Minnesota and New Mexico stand at the forefront of states engaging in evidence-based policymaking. This comprehensive approach to incorporating evidence into public policy decision-making is used in a variety of ways, from selecting programs and guiding investments to tracking program outcomes and evaluating their impact.
The two states—which are among the 27 states and 10 counties that have partnered with The Pew Charitable Trusts’ Results First initiative—have taken deliberate steps to enhance evidence use, demonstrating that it can help generate positive results for state residents and make the most of limited government resources. Moreover, they have worked to ensure that their efforts are sustainable and can withstand challenges, including tightening budgets and changes in legislative and executive leadership. Their successes cannot be attributed to a single budget allocation, leader, or piece of legislation; rather, the two states have learned how to use evidence systematically and in a coordinated fashion across government.
This brief—which draws on 40 in-depth interviews with executive and legislative branch leaders and staff across Minnesota and New Mexico—offers insights from the experiences of the two states. These lessons could help other states use evidence to drive their decisions about what to fund and how best to improve community outcomes.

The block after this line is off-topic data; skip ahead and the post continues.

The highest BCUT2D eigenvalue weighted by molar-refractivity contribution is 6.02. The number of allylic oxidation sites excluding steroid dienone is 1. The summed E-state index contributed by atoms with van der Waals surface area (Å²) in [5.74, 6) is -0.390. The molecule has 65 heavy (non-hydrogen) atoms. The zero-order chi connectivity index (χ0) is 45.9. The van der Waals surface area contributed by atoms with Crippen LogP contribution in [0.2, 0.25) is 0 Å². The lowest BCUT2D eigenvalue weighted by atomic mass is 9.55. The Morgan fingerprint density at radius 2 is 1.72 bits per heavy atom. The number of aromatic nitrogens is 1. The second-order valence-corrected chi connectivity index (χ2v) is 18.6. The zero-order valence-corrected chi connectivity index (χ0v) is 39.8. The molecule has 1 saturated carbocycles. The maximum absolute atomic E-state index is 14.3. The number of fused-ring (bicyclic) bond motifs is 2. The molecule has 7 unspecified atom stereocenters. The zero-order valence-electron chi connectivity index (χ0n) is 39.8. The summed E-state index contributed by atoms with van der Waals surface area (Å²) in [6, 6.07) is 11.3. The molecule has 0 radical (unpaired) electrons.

A common strategy
While evidence-based policymaking has become ingrained in both Minnesota and New Mexico, there are dissimilarities between the states. Minnesota is a local control state, in which county governments and some tribal nations are direct providers of public programs, such as social services and corrections. In comparison, New Mexico has a more centralized government, resulting in greater state authority over service provision. Minnesota has a higher gross domestic product,1 higher median household income,2 and lower rates of poverty than New Mexico3 —though some disparities, such as poverty level across racial and cultural groups, are larger in Minnesota than in New Mexico.4 New Mexico, on the other hand, relies more heavily on federal funds than Minnesota does5 and has a smaller rural population.6 Yet despite having divided state governments for most of the past decade, each was able to incorporate evidence into the fabric of its decision-making processes.